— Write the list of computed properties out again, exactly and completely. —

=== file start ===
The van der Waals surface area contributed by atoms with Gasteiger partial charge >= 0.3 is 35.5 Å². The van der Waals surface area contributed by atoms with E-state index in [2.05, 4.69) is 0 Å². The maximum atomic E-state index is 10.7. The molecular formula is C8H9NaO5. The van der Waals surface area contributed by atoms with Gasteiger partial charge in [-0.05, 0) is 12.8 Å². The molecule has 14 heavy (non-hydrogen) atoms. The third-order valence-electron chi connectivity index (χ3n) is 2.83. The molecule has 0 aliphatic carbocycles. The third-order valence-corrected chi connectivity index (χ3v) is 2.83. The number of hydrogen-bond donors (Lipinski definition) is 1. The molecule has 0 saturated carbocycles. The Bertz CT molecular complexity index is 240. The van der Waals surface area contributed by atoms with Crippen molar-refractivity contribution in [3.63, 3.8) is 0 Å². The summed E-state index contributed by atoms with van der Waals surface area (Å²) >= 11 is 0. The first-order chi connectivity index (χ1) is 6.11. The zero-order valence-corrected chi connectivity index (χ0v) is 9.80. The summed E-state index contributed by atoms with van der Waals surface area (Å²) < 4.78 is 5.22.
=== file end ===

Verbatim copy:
The van der Waals surface area contributed by atoms with Gasteiger partial charge >= 0.3 is 35.5 Å². The van der Waals surface area contributed by atoms with E-state index in [2.05, 4.69) is 0 Å². The maximum atomic E-state index is 10.7. The molecular formula is C8H9NaO5. The van der Waals surface area contributed by atoms with Gasteiger partial charge in [-0.05, 0) is 12.8 Å². The molecule has 14 heavy (non-hydrogen) atoms. The third-order valence-electron chi connectivity index (χ3n) is 2.83. The molecule has 0 aliphatic carbocycles. The third-order valence-corrected chi connectivity index (χ3v) is 2.83. The number of hydrogen-bond donors (Lipinski definition) is 1. The molecule has 0 saturated carbocycles. The Bertz CT molecular complexity index is 240. The van der Waals surface area contributed by atoms with Crippen molar-refractivity contribution in [3.63, 3.8) is 0 Å². The summed E-state index contributed by atoms with van der Waals surface area (Å²) >= 11 is 0. The first-order chi connectivity index (χ1) is 6.11. The zero-order valence-corrected chi connectivity index (χ0v) is 9.80. The summed E-state index contributed by atoms with van der Waals surface area (Å²) < 4.78 is 5.22.